Mic Daily: What we learned in the first week of Paul Manafort’s trial and more

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What we learned in week 1 of Paul Manafort’s trial

An activist holds a picture of former Trump campaign chairman Paul Manafort at a protest outside the Albert V. Bryan U.S. Courthouse in Alexandria, Virginia, prior to the first day of Manafort’s trial. Alex Wong/Getty Images

The first of former Trump campaign chairman Paul Manafort’s two trials began Tuesday, with prosecutors seeking to convince a jury that Manafort engaged in widespread bank fraud and tax evasion to maintain a lavish lifestyle financed by his political consulting work with pro-Russian officials in Ukraine.

Cities sue the Trump administration for undermining Obamacare

Protesters gather across the Chicago River from Trump Tower on March 24, 2017, to rally against the repeal of the Affordable Care Act. Charles Rex Arbogast/AP

President Donald Trump has made taking down the Affordable Care Act, a signature piece of legislation under the Obama administration, a key part of his presidential agenda ever since his days on the campaign trail. Now, a new lawsuit alleges his attempts to do so violate the U.S. Constitution.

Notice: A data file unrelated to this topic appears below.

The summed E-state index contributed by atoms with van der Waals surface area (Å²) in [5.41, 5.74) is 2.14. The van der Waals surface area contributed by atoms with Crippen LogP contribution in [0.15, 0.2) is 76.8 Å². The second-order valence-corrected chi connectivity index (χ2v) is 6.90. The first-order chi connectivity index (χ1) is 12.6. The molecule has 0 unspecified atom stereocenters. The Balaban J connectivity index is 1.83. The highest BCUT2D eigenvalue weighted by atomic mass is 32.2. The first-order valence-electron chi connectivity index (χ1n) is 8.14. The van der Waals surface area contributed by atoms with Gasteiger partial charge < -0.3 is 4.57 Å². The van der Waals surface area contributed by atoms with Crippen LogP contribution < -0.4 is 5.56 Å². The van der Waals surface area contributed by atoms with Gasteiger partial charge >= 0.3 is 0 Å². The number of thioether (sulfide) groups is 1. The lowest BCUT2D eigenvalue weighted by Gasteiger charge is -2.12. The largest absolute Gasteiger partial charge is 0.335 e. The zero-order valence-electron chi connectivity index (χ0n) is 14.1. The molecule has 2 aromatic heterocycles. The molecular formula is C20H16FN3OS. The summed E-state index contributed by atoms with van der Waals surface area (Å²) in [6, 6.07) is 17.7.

What Trump’s grocery gaffe says about his relationship with money

President Donald Trump speaks during a rally Thursday in Wilkes Barre, Pennsylvania.Matt Rourke/AP

President Donald Trump has redefined what it means to make a political gaffe. He now has to say or do something truly bizarre for the moment to last past a day’s news cycle. A lot of errors big and small skate by. But Trump on Tuesday said something so goofy, it was ultimately revealing: He confessed he doesn’t know how grocery stores work.

EA says it didn’t edit Kaepernick’s name out of a song on a video game soundtrack on purpose

Former San Francisco 49ers quarterback Colin KaepernickJae C. Hong/AP

Video game maker Electronic Arts said it didn’t intentionally edit Colin Kaepernick’s name out of a song on the soundtrack of its new game Madden NFL 19, calling the omission “an unfortunate mistake.”

Why Sichuan food simply doesn’t taste the same in the US

Braised meats at a market in Chengdu, the capital of China’s Sichuan provinceStephanie Wu/Mic

If you’ve ever had a Sichuan dish — likely heavily flavored with Sichuan peppercorn — you’re very aware of the cuisine’s spicy and numbing qualities. But if you venture to China, the same dish will taste vastly different.